New Shower Valve

Discussion in 'Shower & Bathtub Forum & Blog' started by tommy7, Aug 1, 2012.

  1. tommy7

    tommy7 New Member

    Messages:
    11
    Location:
    maryland
    Hey all. Thanks ahead of time for the help!

    I am trying to install a new shower valve and have had my difficulties.

    With each difficulty I have learned much, and now feel capable of doing the job. ( yea..right.)

    This was a new Moen shower valve a week agao. I have sweated and unsweated pipes a couple times.

    Now, that i am preparing to do it one final time (see "yea right" above).

    I have a couple questions...

    1. How well do i have to clean this valve?

    2. Can I have a corner so close to the valve? If so, do I sweat it on one step or two? Would I be better off putting an elbow in lower and allowing my self more room by the valve?

    [​IMG]
  2. Terry

    Terry Administrator Staff Member

    Messages:
    15,121
    Location:
    Bothell, Washington
    A little Emory cloth to clean things up, then flux and solder it with no-lead solder.

    As long as the cartridge is out while soldering, it doesn't' matter how close the fittings are.
  3. tommy7

    tommy7 New Member

    Messages:
    11
    Location:
    maryland
    Thanks Terry!

    Actually, it's this close together. If I put flux on both ends and run the solder down the middle, can I count on it sealing both?

    If there is a better way to do it, I'm game!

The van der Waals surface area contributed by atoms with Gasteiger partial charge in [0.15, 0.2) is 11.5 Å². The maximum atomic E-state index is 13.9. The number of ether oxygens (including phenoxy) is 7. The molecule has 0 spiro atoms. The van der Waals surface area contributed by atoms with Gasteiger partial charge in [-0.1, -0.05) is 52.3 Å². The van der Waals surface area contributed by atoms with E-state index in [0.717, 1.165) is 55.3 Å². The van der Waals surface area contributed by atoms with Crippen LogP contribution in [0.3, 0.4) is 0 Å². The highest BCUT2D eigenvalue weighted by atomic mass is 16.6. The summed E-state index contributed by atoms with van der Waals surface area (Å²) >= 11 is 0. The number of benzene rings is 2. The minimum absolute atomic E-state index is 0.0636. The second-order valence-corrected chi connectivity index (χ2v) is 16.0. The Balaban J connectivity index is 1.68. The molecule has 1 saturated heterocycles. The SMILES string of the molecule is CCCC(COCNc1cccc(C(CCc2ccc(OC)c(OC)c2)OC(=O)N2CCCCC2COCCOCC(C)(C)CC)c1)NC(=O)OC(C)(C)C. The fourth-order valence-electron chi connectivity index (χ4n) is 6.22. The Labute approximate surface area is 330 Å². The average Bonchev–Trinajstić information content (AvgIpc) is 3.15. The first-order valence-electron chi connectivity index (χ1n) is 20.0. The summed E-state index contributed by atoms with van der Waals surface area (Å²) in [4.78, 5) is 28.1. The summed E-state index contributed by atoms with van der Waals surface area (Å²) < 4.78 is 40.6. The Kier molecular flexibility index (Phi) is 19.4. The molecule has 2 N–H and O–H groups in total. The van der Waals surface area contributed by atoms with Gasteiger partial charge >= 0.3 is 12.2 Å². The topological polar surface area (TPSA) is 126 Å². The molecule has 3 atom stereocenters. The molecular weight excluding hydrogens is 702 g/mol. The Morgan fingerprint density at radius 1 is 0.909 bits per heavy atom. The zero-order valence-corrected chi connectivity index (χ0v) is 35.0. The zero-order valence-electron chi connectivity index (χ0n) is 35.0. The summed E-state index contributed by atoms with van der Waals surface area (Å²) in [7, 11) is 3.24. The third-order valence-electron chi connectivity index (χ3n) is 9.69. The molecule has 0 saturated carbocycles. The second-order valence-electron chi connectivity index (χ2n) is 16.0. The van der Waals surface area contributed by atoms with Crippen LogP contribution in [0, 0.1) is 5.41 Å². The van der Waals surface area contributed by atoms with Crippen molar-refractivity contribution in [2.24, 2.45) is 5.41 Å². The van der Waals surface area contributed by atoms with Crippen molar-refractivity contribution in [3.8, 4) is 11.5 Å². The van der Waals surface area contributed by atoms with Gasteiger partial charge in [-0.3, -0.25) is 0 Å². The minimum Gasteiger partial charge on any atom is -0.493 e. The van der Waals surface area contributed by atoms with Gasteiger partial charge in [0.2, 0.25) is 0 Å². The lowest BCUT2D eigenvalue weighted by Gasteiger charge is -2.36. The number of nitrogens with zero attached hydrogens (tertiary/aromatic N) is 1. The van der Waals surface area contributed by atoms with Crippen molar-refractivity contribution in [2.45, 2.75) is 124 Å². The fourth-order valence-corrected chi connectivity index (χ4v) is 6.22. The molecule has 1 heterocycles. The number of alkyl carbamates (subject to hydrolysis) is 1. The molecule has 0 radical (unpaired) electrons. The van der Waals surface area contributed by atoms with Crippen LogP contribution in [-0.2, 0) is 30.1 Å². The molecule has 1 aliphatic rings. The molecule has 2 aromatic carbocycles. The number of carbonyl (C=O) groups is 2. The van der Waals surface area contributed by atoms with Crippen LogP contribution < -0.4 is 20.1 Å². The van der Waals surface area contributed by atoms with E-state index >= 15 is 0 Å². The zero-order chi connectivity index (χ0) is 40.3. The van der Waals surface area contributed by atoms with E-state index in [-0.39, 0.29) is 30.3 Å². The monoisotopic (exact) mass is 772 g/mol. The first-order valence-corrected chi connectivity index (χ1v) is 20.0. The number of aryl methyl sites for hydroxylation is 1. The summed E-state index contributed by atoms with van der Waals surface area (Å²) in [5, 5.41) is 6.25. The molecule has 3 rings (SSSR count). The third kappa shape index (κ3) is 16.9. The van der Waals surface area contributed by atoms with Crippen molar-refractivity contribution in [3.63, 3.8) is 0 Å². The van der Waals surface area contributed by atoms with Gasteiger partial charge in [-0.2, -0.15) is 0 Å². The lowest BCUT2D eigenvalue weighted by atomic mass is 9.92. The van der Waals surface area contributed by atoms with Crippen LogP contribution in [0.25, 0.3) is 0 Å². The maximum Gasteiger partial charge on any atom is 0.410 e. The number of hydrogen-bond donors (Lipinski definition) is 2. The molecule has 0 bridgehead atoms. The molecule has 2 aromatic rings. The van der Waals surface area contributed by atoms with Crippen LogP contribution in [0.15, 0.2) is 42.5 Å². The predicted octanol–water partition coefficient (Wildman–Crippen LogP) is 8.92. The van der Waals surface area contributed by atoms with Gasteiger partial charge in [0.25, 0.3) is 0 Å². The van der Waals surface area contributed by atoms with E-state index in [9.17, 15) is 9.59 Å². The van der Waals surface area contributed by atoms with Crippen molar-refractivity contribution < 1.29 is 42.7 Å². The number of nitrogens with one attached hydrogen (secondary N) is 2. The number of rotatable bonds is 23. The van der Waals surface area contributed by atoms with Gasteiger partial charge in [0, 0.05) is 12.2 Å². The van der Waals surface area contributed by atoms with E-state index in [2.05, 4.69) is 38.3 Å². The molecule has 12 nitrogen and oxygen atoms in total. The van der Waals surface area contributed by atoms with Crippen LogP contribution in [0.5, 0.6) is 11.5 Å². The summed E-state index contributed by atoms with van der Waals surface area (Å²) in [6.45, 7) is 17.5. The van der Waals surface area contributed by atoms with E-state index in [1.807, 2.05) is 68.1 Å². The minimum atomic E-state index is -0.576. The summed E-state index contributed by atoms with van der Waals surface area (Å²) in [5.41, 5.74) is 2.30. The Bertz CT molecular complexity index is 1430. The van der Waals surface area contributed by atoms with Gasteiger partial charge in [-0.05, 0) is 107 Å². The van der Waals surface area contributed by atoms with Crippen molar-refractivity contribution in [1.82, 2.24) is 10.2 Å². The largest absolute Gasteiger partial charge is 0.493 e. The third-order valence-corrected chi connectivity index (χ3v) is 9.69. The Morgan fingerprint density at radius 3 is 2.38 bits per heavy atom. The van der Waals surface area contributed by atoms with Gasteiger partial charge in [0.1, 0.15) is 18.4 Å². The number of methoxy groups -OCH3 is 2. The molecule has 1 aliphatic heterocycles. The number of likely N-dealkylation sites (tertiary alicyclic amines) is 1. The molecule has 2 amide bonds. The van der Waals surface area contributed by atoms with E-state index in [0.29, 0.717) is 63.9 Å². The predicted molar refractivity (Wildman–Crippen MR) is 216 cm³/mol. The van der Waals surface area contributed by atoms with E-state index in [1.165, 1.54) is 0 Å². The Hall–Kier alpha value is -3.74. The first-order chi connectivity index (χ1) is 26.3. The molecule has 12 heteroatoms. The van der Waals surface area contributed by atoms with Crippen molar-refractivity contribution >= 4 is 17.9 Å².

[​IMG]

    [​IMG]
  4. Terry

    Terry Administrator Staff Member

    Messages:
    15,121
    Location:
    Bothell, Washington
    You can also use a street 90 into the valve. What you have is doable too.

    The brass body needs to be hot enough to melt and pull the solder in. You can tap the solder onto the body to check your heating progress.
  5. jadnashua

    jadnashua Retired Defense Industry Engineer xxx

    Messages:
    22,133
    Location:
    New England
    Because the valve body is much more massive than the elbow, you'll need to apply the heat to the valve body more than the elbow, but you probably want them both to be hot enough to solder both at once. Don't overheat the elbow and not get the valve body hot enough - you need the solder to flow into both fittings.
  6. tommy7

    tommy7 New Member

    Messages:
    11
    Location:
    maryland
    Thank guys! It aint pretty, but it soaked up a lot of solder.

    Last question. I want to plug up the elbow shower head joint so i can test it tomoorw. Do I just find a screw that fits it? Whats the common practice? I couldnt get any help at HD.

    [​IMG]
  7. Terry

    Terry Administrator Staff Member

    Messages:
    15,121
    Location:
    Bothell, Washington
    The shower arm is standard 1/2" pipe threads.
    A 1/2" x 6" nipple with cap will do.